Yes, it’s possible, even in heavily Republican Utah: Democrats are out-raising Republicans by a 2-to-1 margin in the Salt Lake County mayor’s race, whose vast field of candidates will be pared Saturday at conventions for both parties.
The two Democrats running for mayor report raising a combined $266,672 so far — more than twice the $122,055 collected by six Republicans combined. And both Democrats have amassed at least2.5 times as much individually as the nearest Republican.
“We need to out-raise them because it’s not going to be an easy race to win, and it’s going to be a tough year for Democrats,” says one of the mayoral contenders, Sen. Ben McAdams, D-Salt Lake City. With favorite-son Republican Mitt Romney on the ballot for president, he noted, “Republicans will likely show up at the polls in record numbers.”
McAdams reported raising the most among mayoral hopefuls — $135,659. Right behind him was fellow state Sen. Ross Romero, D-Salt Lake City, at $131,013.
Among Republicans, West Valley City Mayor Mike Winder gathered the most: $50,758.
He was followed by former County Councilman Mark Crockett, $49,580; County Councilman Richard Snelgrove, $10,306; former Rep. Merrill Cook, $7,738; and County Recorder Gary Ott, $3,673. Candidate Larry Decker filed forms saying he intends a low-cost campaign of less than $2,000, so he was not required to file a disclosure form.
Republicans say they raised little because that is all they need at this stage of the campaign, which mostly consists of meeting personally with county delegates.
“I raised sufficient for my needs. If I needed more, I am ready and able to get it. ... I think it shows I am frugal,” Snelgrove said, adding that he intends to collect $650,000 to $700,000 to be competitive if he is the GOP nominee.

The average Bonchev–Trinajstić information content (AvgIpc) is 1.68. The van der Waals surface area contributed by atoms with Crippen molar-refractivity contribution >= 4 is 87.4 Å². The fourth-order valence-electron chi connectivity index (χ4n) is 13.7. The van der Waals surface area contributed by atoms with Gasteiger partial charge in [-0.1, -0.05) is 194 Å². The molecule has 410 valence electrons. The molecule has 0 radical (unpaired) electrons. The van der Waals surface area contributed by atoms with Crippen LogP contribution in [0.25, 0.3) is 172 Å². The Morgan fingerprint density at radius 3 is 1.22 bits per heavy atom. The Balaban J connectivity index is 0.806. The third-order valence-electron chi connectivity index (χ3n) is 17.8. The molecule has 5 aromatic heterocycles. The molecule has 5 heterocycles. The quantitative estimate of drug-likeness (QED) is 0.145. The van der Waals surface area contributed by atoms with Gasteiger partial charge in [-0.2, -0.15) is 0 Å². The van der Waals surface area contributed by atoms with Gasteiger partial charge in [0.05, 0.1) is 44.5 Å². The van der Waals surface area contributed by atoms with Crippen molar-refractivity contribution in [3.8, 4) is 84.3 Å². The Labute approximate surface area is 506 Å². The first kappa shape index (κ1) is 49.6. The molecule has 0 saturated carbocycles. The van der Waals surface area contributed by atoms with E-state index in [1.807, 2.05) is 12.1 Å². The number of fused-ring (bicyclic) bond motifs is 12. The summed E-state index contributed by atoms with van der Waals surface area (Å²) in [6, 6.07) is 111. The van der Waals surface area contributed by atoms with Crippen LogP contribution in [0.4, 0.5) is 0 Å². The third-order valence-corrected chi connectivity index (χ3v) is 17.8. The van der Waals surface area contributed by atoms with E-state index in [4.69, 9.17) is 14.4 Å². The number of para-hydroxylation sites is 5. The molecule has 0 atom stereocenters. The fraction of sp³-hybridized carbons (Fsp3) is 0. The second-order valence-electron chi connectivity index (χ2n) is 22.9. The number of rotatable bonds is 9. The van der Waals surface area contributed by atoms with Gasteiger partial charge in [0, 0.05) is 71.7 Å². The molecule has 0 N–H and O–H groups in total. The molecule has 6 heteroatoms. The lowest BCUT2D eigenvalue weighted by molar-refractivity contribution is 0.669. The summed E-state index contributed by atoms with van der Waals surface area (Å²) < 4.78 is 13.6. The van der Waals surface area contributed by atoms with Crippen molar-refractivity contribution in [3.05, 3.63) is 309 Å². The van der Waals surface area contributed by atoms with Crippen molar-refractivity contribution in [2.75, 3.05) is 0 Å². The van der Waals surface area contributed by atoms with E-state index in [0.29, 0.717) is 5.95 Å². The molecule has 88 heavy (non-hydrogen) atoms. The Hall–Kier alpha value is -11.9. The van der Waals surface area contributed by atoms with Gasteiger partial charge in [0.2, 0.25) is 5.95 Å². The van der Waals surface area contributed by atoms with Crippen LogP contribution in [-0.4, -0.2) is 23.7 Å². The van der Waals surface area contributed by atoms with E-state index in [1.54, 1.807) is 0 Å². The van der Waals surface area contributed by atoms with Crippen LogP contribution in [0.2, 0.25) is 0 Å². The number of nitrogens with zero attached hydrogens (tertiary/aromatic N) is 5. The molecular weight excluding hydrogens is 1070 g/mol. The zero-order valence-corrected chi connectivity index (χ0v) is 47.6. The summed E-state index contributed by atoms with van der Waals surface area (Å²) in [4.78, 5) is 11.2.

That fundraising comes amid sometimes hard-hitting campaigning in both parties as candidates aim for Saturday’s county conventions. Candidates who lock up 60 percent of the delegate vote there become the party nominees. Otherwise, the top two vote-getters will square off in a June 26 primary.
On the Democratic side, Romero and McAdams each insist they could achieve 60 percent of the vote, and both say they are trying to keep the race clean to help the party retain the post of outgoing two-term Mayor Peter Corroon.
Still, a bit of bitterness is apparent. Romero, the outgoing Senate minority leader, announced last year he was giving up his legislative seat to run for mayor.
McAdams jumped in later and, if he loses, still has two years left in his Senate term as a safety net.
“I am exclusively focused on the county race,” Romero said, “and he has one eye on the county and one eye on the Senate and possibly finishing his first term there.”
Romero’s disclosure forms list several donations from current or former Democratic legislators, while McAdams’ papers did not.
“That shows the people who know us both support me,” Romero said.